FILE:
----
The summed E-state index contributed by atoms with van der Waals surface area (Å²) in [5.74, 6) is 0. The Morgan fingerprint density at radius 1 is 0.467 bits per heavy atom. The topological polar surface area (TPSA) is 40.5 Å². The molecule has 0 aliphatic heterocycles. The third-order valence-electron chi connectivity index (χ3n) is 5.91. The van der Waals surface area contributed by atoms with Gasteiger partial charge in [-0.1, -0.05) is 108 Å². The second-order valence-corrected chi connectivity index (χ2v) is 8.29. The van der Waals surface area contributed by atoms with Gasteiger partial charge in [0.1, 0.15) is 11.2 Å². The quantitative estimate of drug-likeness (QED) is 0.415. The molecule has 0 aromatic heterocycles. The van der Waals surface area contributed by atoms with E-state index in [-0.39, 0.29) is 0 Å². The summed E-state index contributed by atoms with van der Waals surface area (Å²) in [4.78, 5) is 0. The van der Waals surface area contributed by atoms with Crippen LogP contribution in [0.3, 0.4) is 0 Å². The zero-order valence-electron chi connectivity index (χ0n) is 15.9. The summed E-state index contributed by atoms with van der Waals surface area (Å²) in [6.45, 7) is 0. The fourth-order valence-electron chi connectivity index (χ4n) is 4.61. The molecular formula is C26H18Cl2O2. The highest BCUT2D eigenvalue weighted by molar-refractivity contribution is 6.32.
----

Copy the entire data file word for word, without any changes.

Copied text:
The summed E-state index contributed by atoms with van der Waals surface area (Å²) in [5.74, 6) is 0. The Morgan fingerprint density at radius 1 is 0.467 bits per heavy atom. The topological polar surface area (TPSA) is 40.5 Å². The molecule has 0 aliphatic heterocycles. The third-order valence-electron chi connectivity index (χ3n) is 5.91. The van der Waals surface area contributed by atoms with Gasteiger partial charge in [-0.1, -0.05) is 108 Å². The second-order valence-corrected chi connectivity index (χ2v) is 8.29. The van der Waals surface area contributed by atoms with Gasteiger partial charge in [0.1, 0.15) is 11.2 Å². The quantitative estimate of drug-likeness (QED) is 0.415. The molecule has 0 aromatic heterocycles. The van der Waals surface area contributed by atoms with E-state index in [-0.39, 0.29) is 0 Å². The summed E-state index contributed by atoms with van der Waals surface area (Å²) in [4.78, 5) is 0. The van der Waals surface area contributed by atoms with Crippen LogP contribution in [0.3, 0.4) is 0 Å². The zero-order valence-electron chi connectivity index (χ0n) is 15.9. The summed E-state index contributed by atoms with van der Waals surface area (Å²) in [6.45, 7) is 0. The fourth-order valence-electron chi connectivity index (χ4n) is 4.61. The molecular formula is C26H18Cl2O2. The highest BCUT2D eigenvalue weighted by molar-refractivity contribution is 6.32.